A sustainability policy will show your company’s commitment to reducing its impact on the environment and future generations. Introducing such a policy, along with a part of how your industry and business affects biodiversity, will give you the opportunity to identify key issues and tackle them head on. Read more about writing an environmental policy here.
Start setting goals and creating accountability
Find ways to map biodiversity across your value chain to identify exactly where and how you can reduce your impact. Aligning with science-based target networks or nature-related financial disclosure task forces is a great way to get the ball rolling.
Speak to your C-suite
Once you’ve prepared your sustainability policy, have your board of directors or C-level leaders sign off on it. This seemingly small gesture is critical in showing internal and external stakeholders that you are serious about creating a sustainable future for your business.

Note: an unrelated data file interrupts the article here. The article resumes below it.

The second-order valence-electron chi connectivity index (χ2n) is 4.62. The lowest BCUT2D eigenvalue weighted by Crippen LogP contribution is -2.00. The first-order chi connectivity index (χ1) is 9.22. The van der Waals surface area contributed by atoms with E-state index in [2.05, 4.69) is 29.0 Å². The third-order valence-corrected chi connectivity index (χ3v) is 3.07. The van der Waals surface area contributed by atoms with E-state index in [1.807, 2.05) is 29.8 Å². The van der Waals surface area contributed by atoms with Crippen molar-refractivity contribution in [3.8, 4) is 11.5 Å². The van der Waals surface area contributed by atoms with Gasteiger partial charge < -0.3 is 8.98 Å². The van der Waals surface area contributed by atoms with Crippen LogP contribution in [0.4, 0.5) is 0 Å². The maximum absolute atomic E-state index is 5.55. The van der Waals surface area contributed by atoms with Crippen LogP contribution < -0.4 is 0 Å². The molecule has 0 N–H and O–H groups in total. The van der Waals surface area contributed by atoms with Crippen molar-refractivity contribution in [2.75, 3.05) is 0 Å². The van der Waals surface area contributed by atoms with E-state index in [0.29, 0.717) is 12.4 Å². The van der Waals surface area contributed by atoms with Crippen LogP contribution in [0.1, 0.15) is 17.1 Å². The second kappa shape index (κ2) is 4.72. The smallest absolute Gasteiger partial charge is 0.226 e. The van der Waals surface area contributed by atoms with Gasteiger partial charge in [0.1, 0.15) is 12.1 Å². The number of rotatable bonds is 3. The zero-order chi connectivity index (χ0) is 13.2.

Whether it’s through an incentive-based gamification system or community-led initiatives, engaging employees on these key issues is critical. Not only will their commitment help you achieve your goals, but you’ll also see a wave of positive sentiment across the company as employees increasingly value working for a company with strong environmental goals.
What we’re doing at TravelPerk to protect biodiversity
At TravelPerk, we work closely with two major biodiversity conservation organizations helping to fund their key projects and initiatives. Through GreenPerk and the GreenPerk API, TravelPerk customers are able to offset their business travel-related carbon footprint by investing ~0.9% of their total travel spend in a pool that supports these projects. These projects, in turn, are dedicated to conserving biodiversity and protecting wildlife sanctuaries.
Spotlight: Rimba Roy Biodiversity Project